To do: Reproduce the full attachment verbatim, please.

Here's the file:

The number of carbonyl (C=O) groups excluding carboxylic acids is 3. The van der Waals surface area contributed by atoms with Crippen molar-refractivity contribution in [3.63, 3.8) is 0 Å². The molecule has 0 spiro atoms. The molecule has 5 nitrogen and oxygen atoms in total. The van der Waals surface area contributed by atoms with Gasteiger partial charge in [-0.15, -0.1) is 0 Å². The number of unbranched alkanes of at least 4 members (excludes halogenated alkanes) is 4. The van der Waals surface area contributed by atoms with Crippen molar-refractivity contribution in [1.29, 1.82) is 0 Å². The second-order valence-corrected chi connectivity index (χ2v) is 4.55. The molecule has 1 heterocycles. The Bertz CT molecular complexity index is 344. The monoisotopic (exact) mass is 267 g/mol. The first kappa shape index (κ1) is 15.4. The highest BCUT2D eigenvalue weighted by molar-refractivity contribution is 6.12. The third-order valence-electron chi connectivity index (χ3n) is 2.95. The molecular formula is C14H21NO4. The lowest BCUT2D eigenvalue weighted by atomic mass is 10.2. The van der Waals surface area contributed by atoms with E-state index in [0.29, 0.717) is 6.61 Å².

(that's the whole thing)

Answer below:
The number of carbonyl (C=O) groups excluding carboxylic acids is 3. The van der Waals surface area contributed by atoms with Crippen molar-refractivity contribution in [3.63, 3.8) is 0 Å². The molecule has 0 spiro atoms. The molecule has 5 nitrogen and oxygen atoms in total. The van der Waals surface area contributed by atoms with Gasteiger partial charge in [-0.15, -0.1) is 0 Å². The number of unbranched alkanes of at least 4 members (excludes halogenated alkanes) is 4. The van der Waals surface area contributed by atoms with Crippen molar-refractivity contribution in [1.29, 1.82) is 0 Å². The second-order valence-corrected chi connectivity index (χ2v) is 4.55. The molecule has 1 heterocycles. The Bertz CT molecular complexity index is 344. The monoisotopic (exact) mass is 267 g/mol. The first kappa shape index (κ1) is 15.4. The highest BCUT2D eigenvalue weighted by molar-refractivity contribution is 6.12. The third-order valence-electron chi connectivity index (χ3n) is 2.95. The molecular formula is C14H21NO4. The lowest BCUT2D eigenvalue weighted by atomic mass is 10.2. The van der Waals surface area contributed by atoms with E-state index in [0.29, 0.717) is 6.61 Å².